if there’s one thing i will always remember about my mom’s garden, and perhaps my childhood in general, was the abundance of nasturtiums. this humble little flower seemed to grow in every garden in south africa – a bit of a weed, really. almost a lowly little bloom. i remember it having a peculiar smell, but possibly my favourite thing about it was its beautiful round leaves that would catch dew drops in the morning – and you’d carefully ease them off onto your tongue, pretending to be a bird.

i’ve noticed them a lot these days, becoming popular again, being used in floral arrangements and styled into photoshoots. i’m happy for the nasturtium! if anything it has been rendered immortal in the artwork of some of the greats. i can only imagine that they were as abundant for the artists in their day as they were in my mom’s garden.

Félix Vallotton

Abbott Fuller Graves

Gustave Caillebotte

Henri Fantin-Latour

Paul Gauguin

Henri Fantin-Latour

Odilon Redon

Félix Vallotton

Gustave Caillebotte

Félix Vallotton

Henri Matisse



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  1. Gamine Co says

    What a lovely post.
    NB: if you ever make the trip back to the Northeast, you may love the Isabella Stewart Gardner Museum in Boston (where I work as a horticulturist). Each April (to commemorate Mrs. Gardner’s birthday and her appreciation of Nasturtium) 25+ ft long vines are draped from the third floor balconies of the central courtyard. It’s the only place in the world that grows such extravagant Nasturtium. Actually, Bill Cunningham has this whole unknown body of work all about our Nasturtium vines and the Museum.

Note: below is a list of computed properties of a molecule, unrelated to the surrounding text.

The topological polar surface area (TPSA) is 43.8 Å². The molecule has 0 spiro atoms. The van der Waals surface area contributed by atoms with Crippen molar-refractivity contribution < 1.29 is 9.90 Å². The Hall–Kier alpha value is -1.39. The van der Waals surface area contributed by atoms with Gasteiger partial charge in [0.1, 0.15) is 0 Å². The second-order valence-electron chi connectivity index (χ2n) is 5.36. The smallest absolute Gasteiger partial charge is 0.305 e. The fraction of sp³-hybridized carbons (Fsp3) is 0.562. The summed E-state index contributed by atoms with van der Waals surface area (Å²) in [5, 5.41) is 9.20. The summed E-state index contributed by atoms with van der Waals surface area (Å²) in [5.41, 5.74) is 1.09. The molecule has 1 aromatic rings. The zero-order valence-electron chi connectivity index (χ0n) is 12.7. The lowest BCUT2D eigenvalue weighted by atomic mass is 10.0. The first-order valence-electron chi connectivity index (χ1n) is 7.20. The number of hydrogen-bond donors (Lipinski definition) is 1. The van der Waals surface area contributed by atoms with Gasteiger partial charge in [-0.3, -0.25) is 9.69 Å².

2. says

    oh I love your art history posts. I majored in art history in university, but you are always showing me the most amazing paintings that I haven’t seen. If you taught a course I would love to take it from you ; )

  3. says

    What a lovely post. So fresh, sentimental and vivid. Thank you for putting it together and sharing. I loved playing with the leaves in the pool as a child, and rolling the silver drops of water on and off and around and around, like drops of mercury, like magic.